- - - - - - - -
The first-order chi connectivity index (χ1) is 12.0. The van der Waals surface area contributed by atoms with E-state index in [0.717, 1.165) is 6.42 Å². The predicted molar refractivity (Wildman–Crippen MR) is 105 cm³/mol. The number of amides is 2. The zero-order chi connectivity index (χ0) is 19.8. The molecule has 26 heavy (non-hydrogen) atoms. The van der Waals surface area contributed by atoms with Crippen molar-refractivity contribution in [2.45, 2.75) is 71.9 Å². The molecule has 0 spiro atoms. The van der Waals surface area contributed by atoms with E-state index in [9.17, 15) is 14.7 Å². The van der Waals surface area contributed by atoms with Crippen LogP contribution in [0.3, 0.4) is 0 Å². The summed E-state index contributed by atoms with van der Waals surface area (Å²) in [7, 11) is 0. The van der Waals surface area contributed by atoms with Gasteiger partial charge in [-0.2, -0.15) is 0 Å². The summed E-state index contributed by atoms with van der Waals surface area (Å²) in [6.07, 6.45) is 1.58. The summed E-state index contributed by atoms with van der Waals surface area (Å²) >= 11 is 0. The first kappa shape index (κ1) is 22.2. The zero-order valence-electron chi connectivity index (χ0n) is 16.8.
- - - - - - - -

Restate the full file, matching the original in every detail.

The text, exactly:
The first-order chi connectivity index (χ1) is 12.0. The van der Waals surface area contributed by atoms with E-state index in [0.717, 1.165) is 6.42 Å². The predicted molar refractivity (Wildman–Crippen MR) is 105 cm³/mol. The number of amides is 2. The zero-order chi connectivity index (χ0) is 19.8. The molecule has 26 heavy (non-hydrogen) atoms. The van der Waals surface area contributed by atoms with Crippen molar-refractivity contribution in [2.45, 2.75) is 71.9 Å². The molecule has 0 spiro atoms. The van der Waals surface area contributed by atoms with E-state index in [9.17, 15) is 14.7 Å². The van der Waals surface area contributed by atoms with Crippen LogP contribution in [0.3, 0.4) is 0 Å². The summed E-state index contributed by atoms with van der Waals surface area (Å²) in [7, 11) is 0. The van der Waals surface area contributed by atoms with Gasteiger partial charge in [-0.2, -0.15) is 0 Å². The summed E-state index contributed by atoms with van der Waals surface area (Å²) in [6.07, 6.45) is 1.58. The summed E-state index contributed by atoms with van der Waals surface area (Å²) >= 11 is 0. The first kappa shape index (κ1) is 22.2. The zero-order valence-electron chi connectivity index (χ0n) is 16.8.